The Nickel View

 

The Nickel View, 2008  ©David Gardner2008

The Nickel View, 2008 ©David Gardner2008

 

We are in Virginia, at Monticello, the home of Thomas Jefferson, father of Declaration of Independence. His home stands as a testament to his stature as an intellectual, statesman and innovator. We took the tour of the house and spent a couple of hours walking around the grounds. Finally we happened upon the small graveyard where he and family (and slaves) are buried. His grave sits at the lower end of the graveyard, under a large oak tree just as he had requested. It is a rather impressive monolith – but what really attracted my attention were the coins strewn around the base.

 

Thomas Jefferson Headstone, 2008 ©David Gardner2008

Thomas Jefferson Headstone, 2008 ©David Gardner2008

 

 

Tributes to TJ, 2008  ©David Gardner2008

Tributes to TJ, 2008 ©David Gardner2008

 

At first I thought this a rather strange way to pay tribute to the man. What relationship could there be between him and coins? I can’t say I’ve ever see money thrown on a grave stone before. In fountains, yes. On this trip, I’ve even seen coins tossed beside waterfalls, and in streams beds at certain points. but never on a grave. But then I thought back to the docent who was our tour guide. At one point she suggested we go outside after the tour and look at the rear of the house from the garden. This she said, is “the nickel view”. Ah! It came to me that in tribute to Jefferson and his presence on the U.S. nickel, someone had probably thrown one or several coins onto his grave. Others, perhaps misinterpreting this, began adding their own change. Over time, the meaning of the gesture has changed to something very different than what was probably intended. To me, it really doesn’t mean anything now.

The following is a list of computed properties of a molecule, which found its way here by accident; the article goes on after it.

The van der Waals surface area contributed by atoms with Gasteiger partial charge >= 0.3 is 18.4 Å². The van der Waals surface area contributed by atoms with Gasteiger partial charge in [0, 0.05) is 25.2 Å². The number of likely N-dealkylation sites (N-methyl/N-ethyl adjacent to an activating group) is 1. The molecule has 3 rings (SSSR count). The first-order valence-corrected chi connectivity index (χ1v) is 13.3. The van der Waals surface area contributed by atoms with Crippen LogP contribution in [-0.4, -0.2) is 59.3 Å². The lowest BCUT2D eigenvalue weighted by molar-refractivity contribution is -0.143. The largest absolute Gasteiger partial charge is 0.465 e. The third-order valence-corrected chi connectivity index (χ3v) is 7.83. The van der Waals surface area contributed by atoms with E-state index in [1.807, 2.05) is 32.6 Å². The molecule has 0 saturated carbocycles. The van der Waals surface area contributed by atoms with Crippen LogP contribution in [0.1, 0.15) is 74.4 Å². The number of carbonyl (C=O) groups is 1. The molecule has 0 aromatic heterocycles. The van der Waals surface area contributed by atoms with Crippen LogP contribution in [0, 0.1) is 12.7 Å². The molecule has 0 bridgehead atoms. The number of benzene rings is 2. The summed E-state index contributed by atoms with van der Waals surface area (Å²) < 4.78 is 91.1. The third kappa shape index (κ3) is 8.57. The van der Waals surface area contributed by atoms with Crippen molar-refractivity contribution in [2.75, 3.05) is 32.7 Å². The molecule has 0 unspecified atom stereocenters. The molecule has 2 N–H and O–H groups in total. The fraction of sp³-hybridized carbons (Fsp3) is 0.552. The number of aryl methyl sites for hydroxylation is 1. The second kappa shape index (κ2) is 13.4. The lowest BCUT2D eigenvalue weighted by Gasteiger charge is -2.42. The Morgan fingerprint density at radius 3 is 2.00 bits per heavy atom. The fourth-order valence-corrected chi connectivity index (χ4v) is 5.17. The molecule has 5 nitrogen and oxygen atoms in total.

But again, the meaning of the coins is merely a symptom of what I am after. A major theme of the project is the seemingly hard-wired compulsion we express to join in, and how it changes over time. In this case, the meaning becomes murky, because people haven’t agreed upon the meaning of the symbol (the coins). If everyone had gotten the idea, we would have seen nothing but nickels. Some may have gotten it, but others just threw what coins they had. They wanted to join the conversation, but they didn’t understand the language (the coins again). They essentially are conversing without knowing what they are talking about.

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3 Responses to The Nickel View

  1. Pam says:

    I was just looking at you r picture of Thomas Jefferson’s gravestone and reading your comments about the coins. James Whitcomb Riley is buried in Indianapolis and people leave coins on his grave. The money is collected and contributed to the Riley Hospital for Children which his friends started years ago.

  2. L.K.Boyce says:

    You have a lovely picture of Jefferson’s gravestone, but there is an error in your writing. Jefferson was the father of the Declaration of Independence. James Madison is the father of the U. S. Constitution.

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